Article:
Eastern Hellbender (New York, Pennsylvania, Maryland, Ohio, Illinois, Indiana, Virginia, West Virginia, Kentucky, Tennessee, the Carolinas, Georgia, Alabama, Missouri, Mississippi)
These two-foot-long, fully aquatic amphibians are threatened with extinction due to dams and water pollution, including mountaintop-removal coal mining that contaminates their once-pristine stream habitats. With flattened bodies, paddle-like tails for swimming and numerous folds of skin for oxygen absorption, these amphibians known as “devil dogs,” “mud devils,” “walking catfish” and “snot otters” are uniquely adapted to aquatic life. Once they were found across most of the eastern U.S., but it is now unknown in how many states North America’s largest amphibian still survives. The hellbenders have been under consideration for Endangered Species Act protection since the CBD petitioned for them in 2010.
Florida Keys Mole Skink (Florida)
This tiny, colorful lizard, once common along the sandy shoreline of the Dry Tortugas and Lower Keys, has declined by up to 30 percent and continues to be threatened by development and sea-level rise. Because it burrows in loose shore soils and uses stones and driftwood for cover, the mole skink could be pushed to extinction by sea levels projected to rise up to six feet within this century. In 2010 the U.S. Fish and Wildlife Service found that Endangered Species Act protections for the lizard may be warranted but the agency failed to make a final decision within one year, as the Act requires. The CBD is prioritizing the skink for a protection decision through its work with the Fish and Wildlife Service.
Dunes Sagebrush Lizard (New Mexico, Texas)
This small, brown lizard that buries itself in sand to regulate its body temperature and avoid predators is considered one the nation’s most imperiled lizards. Under continuous threat from ongoing oil and gas drilling and herbicide spraying for livestock grazing, it clings to survival on a very small and increasingly fragmented range in southeastern New Mexico and west Texas. After spending nearly 30 years as a candidate for Endangered Species Act listing, the lizard was proposed for federal protection in 2010, only to see the Fish & Wildlife Service reverse course 18 months later and withdraw the proposal in favor of voluntary, but unenforceable, conservation agreements with private landowners that are now being challenged in court by the CBD and its ally as illegal.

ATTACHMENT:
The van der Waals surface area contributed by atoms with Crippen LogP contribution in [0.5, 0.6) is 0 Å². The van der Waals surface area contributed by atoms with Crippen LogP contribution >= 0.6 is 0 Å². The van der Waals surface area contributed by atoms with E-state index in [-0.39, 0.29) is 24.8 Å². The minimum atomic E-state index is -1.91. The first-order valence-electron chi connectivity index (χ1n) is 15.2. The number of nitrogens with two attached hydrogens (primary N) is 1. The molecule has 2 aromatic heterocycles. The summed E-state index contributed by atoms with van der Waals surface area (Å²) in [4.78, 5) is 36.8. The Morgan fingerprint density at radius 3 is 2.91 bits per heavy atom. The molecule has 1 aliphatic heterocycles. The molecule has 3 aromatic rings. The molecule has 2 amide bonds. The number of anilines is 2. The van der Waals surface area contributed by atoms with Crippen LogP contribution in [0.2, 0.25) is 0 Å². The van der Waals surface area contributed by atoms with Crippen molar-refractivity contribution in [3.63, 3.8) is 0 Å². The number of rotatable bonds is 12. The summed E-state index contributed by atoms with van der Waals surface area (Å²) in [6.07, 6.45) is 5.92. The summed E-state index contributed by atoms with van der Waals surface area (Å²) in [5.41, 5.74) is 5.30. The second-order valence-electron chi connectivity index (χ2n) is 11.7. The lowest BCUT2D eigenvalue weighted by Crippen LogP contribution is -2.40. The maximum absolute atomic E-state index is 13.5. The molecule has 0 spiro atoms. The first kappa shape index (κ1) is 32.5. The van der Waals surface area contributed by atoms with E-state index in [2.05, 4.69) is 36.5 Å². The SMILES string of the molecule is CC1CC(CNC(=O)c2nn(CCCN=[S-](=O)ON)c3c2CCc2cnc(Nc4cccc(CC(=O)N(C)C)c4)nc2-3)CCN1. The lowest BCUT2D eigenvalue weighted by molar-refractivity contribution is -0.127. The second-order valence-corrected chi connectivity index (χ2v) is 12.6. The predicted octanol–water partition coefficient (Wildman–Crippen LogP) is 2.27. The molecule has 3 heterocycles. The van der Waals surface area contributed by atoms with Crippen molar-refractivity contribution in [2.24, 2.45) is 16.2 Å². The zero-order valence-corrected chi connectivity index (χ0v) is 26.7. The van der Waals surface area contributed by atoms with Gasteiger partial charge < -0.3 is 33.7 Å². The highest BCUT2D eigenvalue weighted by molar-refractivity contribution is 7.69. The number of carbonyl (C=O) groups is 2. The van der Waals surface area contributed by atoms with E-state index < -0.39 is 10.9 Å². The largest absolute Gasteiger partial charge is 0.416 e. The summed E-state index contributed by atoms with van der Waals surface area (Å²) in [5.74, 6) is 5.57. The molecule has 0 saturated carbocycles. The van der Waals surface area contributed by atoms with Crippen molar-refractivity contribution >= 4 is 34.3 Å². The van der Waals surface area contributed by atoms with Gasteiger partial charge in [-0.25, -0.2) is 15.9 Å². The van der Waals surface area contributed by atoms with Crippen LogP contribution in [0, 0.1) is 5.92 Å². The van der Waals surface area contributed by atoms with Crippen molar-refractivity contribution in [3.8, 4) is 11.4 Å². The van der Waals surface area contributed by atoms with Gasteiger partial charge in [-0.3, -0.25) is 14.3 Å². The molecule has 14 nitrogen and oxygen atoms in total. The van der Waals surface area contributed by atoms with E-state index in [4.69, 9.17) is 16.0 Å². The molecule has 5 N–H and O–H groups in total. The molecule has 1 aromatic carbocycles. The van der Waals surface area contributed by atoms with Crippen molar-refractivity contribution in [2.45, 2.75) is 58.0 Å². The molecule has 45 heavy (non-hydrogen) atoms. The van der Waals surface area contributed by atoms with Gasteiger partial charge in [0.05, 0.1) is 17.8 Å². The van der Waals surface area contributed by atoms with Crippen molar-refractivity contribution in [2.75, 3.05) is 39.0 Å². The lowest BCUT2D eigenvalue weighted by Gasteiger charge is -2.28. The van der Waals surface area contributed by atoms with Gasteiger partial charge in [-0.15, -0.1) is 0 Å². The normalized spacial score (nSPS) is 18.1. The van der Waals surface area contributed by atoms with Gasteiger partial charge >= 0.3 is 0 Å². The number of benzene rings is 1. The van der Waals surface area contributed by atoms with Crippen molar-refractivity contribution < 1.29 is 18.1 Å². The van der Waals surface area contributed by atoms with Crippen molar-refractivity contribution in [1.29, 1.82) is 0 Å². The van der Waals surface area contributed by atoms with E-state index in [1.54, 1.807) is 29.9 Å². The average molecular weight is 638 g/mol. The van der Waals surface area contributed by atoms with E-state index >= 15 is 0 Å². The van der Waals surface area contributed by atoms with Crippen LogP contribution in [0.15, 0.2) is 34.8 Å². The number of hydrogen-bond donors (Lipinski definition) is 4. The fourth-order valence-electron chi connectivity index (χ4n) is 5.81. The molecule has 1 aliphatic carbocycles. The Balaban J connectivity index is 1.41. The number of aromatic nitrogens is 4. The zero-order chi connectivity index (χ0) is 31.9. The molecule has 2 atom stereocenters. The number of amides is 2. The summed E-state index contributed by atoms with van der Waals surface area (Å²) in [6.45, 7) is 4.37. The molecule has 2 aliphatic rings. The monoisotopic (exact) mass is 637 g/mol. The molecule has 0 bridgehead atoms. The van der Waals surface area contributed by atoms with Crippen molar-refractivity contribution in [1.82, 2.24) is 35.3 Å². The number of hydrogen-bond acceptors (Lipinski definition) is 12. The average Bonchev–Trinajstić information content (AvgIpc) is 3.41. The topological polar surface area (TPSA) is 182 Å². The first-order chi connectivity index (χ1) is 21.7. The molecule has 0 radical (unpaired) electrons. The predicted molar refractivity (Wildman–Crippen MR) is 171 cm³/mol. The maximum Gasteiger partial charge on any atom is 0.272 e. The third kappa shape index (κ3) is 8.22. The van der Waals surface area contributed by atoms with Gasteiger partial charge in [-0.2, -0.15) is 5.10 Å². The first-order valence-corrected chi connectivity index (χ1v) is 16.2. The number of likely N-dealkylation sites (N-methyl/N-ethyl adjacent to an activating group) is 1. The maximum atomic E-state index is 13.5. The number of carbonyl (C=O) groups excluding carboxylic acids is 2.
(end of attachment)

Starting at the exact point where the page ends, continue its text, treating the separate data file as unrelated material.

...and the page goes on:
Eastern Gopher Tortoise (Alabama, Florida, Georgia, South Carolina)
Once widespread across the Southeast, these foot-long tortoises have been reduced to small, isolated populations by pine plantations and suburban sprawl that have destroyed the majority of their longleaf pine habitat. Grazers who can live more than 50 years, gopher tortoises are critical to healthy ecosystems because they build elaborate burrows that provide habitat for more than 360 other species including rabbits, quail, owls, frogs and snakes. The tortoises are also threatened by rattlesnake hunters, who purposefully destroy tortoise burrows while collecting snakes for cruel “rattlesnake roundups.” In 2011 the U.S. Fish and Wildlife Service found that the tortoises warranted protection under the Endangered Species Act but placed the species on a list of candidate species awaiting federal protection.
Boreal Toad (Wyoming, Colorado, New Mexico, Utah, Idaho, Nevada)